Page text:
Lt. Ed Worrell and Ptl. James “Butch” Clark responded to a burglary in progress at the Howard’s Discount Center located on North Stateline Avenue during the early morning hours of February 3, 1977. As they exited their vehicles to check the building, 15-year-old John Lohbauer watched from a nearby bank parking lot and shot both officers with a high powered rifle. Two of Lohbauer’s companions were arrested inside the business.
The three boys, all sophomores at Elgin High Schoool, had run away from their homes in Elgin, Illinois.
The following is from a front page Chicago Tribune article that ran Feb. 13, 1977,
It had been a difficult school year for Jon Lohbauer. In his first year at the huge Elgin High School, his grades had slipped badly. His father had to punish him, and their arguments were getting worse. His father, a successful Elgin heating, air-conditioning, and sheet metal contractor, had even threatened him with military school. The youth decided to run away.
The boys were heading from Hot Springs, Ark. to Dallas, Texas but had to stop in Texarkana due to car problems. They attempted to buy more ammunition at K-Mart but the store refused to sell it the boys just like other stores they had tried over the last few days. They then headed to Howard’s Discount Center where they planned to steal the ammunition. The ammo wasn’t readily reachable so instead they bought a crowbar and two flashlights.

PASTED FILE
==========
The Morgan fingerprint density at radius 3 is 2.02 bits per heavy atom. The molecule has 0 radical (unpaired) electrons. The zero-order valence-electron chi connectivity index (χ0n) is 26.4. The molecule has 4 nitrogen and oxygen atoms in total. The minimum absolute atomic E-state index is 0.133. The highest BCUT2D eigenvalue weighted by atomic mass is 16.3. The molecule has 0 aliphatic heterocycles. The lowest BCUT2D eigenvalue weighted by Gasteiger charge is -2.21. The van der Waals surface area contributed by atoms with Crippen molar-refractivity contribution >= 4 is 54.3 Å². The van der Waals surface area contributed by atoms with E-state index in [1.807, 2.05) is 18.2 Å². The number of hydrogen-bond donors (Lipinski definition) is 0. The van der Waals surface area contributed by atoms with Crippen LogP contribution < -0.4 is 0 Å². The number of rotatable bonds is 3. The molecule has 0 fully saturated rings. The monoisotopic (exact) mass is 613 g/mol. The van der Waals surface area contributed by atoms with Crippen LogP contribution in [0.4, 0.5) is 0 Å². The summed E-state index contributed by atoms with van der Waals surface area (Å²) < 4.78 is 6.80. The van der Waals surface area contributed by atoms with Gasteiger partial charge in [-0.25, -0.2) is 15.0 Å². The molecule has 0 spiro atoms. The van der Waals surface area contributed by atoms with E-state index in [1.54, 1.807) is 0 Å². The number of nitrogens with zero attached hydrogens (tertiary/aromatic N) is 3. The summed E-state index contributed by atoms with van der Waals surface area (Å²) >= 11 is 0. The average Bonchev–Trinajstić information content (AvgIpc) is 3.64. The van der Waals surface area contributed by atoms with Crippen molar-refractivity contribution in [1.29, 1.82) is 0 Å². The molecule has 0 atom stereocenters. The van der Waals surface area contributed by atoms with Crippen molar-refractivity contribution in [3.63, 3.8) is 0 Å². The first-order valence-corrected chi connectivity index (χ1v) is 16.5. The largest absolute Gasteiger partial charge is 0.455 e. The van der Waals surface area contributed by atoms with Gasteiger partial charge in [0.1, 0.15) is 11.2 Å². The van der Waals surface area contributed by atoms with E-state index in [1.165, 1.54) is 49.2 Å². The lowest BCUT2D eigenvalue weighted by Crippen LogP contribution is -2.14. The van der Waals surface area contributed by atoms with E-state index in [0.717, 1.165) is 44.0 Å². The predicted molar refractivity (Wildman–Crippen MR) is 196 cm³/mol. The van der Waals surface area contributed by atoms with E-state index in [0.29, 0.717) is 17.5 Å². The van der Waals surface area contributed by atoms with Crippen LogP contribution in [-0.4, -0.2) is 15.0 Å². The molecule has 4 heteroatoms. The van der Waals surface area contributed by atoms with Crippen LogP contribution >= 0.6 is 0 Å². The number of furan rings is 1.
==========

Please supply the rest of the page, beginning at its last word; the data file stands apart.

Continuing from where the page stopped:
At about 1 a.m. the two other boys broke a window out of Howard’s Discount Store and entered the store to steal ammunition which set off a silent alarm. When officers arrived at Howard’s Lohbauer raised his .30-06 rifle and shot Officer James Clark. Lt. Worrell, apparently mistook an echo for the shot and hid behind some bushes exposing his back to Lohbauer.
Lt. Ed Worrell died as a result of gunshot wounds an hour later at Saint Michael Hospital.
Ptl. Clark eventually recovered from his wounds. He now is retired from the Arkansas Highway Police.
Lohbauer was arrested a short time later and is currently serving a life sentence plus 40 years in the Arkansas Department of Corrections.
Lohbauer requested clemency from Governor Clinton in 1991 and Governor Huckabee in 2004 both of which were opposed by the City of Texarkana, Arkansas and the Texarkana, Arkansas Police Department.
Ed Worrell park on 35th street in Texarkana, Arkansas was named after Lt. Worrell.
Resolution no. 3145 opposing executive clemency for John. C. Lohbauer
View Chicago Tribune archive article.